There are three main types of CBD oil: full spectrum, partial spectrum, and CBD isolate (also known as “pure CBD oil”). Full spectrum oils contain all the cannabinoids that naturally occur in the cannabis plant, including trace amounts of THC. Partial spectrum oils do not contain THC, though they do contain a range of other cannabinoids. CBD isolates, or “pure CBD oil,” contain no cannabinoids except for CBD.

Full spectrum CBD oils are generally considered to be the most effective because of “the entourage effect,” a phenomenon that describes the ability of THC to heighten the effects of other, non-psychoactive cannabinoids. However, partial spectrum CBD oils and CBD isolates can be an attractive option for people who prefer to avoid consuming even trace amounts of THC.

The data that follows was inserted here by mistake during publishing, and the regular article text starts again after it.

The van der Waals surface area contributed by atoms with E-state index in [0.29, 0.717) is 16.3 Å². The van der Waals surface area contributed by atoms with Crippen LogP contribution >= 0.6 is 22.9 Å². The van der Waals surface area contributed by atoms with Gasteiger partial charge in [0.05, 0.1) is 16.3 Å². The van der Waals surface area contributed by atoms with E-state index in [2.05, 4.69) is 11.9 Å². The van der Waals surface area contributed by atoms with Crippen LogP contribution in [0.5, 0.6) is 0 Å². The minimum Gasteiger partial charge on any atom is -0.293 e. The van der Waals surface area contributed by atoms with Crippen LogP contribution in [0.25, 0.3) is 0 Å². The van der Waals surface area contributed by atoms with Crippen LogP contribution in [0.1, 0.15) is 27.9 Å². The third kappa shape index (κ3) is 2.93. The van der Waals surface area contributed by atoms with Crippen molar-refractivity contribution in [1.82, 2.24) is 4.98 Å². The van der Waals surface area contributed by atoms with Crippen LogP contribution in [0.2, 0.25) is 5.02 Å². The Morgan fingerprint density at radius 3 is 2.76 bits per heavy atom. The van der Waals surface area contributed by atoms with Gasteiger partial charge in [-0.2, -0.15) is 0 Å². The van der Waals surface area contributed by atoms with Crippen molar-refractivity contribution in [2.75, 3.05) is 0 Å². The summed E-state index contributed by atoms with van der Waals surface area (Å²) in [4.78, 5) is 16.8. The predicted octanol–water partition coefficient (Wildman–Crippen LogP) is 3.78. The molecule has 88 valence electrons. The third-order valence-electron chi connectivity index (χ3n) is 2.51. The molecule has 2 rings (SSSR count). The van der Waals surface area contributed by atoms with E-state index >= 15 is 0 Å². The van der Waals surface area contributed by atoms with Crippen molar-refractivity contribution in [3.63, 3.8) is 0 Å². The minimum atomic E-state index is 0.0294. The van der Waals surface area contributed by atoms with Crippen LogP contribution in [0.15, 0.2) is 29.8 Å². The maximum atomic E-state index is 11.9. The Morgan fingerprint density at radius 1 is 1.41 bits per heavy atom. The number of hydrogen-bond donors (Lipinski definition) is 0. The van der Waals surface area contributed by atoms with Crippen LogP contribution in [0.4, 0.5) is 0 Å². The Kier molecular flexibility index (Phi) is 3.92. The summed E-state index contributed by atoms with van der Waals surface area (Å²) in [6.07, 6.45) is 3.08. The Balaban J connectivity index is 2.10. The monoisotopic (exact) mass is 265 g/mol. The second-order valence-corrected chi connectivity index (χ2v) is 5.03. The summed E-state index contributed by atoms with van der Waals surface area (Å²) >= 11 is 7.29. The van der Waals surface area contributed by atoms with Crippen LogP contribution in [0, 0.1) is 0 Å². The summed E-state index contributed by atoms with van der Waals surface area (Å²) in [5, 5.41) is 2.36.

Where Does CBD Come From?
CBD can be found in both industrial hemp and marijuana plants. Marijuana plants tend to be richer in CBD than hemp plants, though both contain significant amounts. Extracting CBD oil from either plant can be a legal challenge as federal regulations prohibit the use of flowers and leaves, which are naturally richer in CBD than other parts of the plant, such as the stalk.*

The recent passing of the 2018 Farm Bill, which legalized the commercial production of hemp in the United States, was heralded as a major step forward for easier cultivation and extraction of CBD oil. However, since hemp plants naturally contain less CBD than marijuana plants, and the most CBD-rich parts of the hemp plant are still off-limits under federal law, this means that huge quantities of industrial hemp will be needed to meet the growing demand for CBD oil — which could strain ecosystems that are already struggling to adapt to climate change.   

*A word of advice — if you ever come across CBD oil that claims to be extracted from hemp seeds, steer clear! Hemp seeds, despite their many other health benefits, don’t contain any CBD at all.

Is CBD Legal?